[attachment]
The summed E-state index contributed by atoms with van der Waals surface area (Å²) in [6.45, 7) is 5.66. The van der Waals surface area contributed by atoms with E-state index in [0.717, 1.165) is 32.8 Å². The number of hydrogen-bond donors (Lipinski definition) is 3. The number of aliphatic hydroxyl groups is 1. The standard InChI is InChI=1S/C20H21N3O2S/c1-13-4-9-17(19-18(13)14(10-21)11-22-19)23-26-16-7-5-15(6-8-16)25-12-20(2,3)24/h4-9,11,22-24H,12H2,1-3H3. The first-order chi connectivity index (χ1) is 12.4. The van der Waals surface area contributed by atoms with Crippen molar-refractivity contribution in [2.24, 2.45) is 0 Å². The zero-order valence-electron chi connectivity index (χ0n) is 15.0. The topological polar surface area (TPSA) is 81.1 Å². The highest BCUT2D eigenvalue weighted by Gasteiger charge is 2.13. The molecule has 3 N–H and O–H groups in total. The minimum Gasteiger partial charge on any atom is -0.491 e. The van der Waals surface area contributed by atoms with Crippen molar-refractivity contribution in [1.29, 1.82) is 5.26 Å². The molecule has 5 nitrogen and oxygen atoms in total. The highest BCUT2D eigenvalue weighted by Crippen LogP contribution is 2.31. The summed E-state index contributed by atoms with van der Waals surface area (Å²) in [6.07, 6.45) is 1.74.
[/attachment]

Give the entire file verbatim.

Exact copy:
The summed E-state index contributed by atoms with van der Waals surface area (Å²) in [6.45, 7) is 5.66. The van der Waals surface area contributed by atoms with E-state index in [0.717, 1.165) is 32.8 Å². The number of hydrogen-bond donors (Lipinski definition) is 3. The number of aliphatic hydroxyl groups is 1. The standard InChI is InChI=1S/C20H21N3O2S/c1-13-4-9-17(19-18(13)14(10-21)11-22-19)23-26-16-7-5-15(6-8-16)25-12-20(2,3)24/h4-9,11,22-24H,12H2,1-3H3. The first-order chi connectivity index (χ1) is 12.4. The van der Waals surface area contributed by atoms with Crippen molar-refractivity contribution in [2.24, 2.45) is 0 Å². The zero-order valence-electron chi connectivity index (χ0n) is 15.0. The topological polar surface area (TPSA) is 81.1 Å². The highest BCUT2D eigenvalue weighted by Gasteiger charge is 2.13. The molecule has 3 N–H and O–H groups in total. The minimum Gasteiger partial charge on any atom is -0.491 e. The van der Waals surface area contributed by atoms with Crippen molar-refractivity contribution in [1.29, 1.82) is 5.26 Å². The molecule has 5 nitrogen and oxygen atoms in total. The highest BCUT2D eigenvalue weighted by Crippen LogP contribution is 2.31. The summed E-state index contributed by atoms with van der Waals surface area (Å²) in [6.07, 6.45) is 1.74.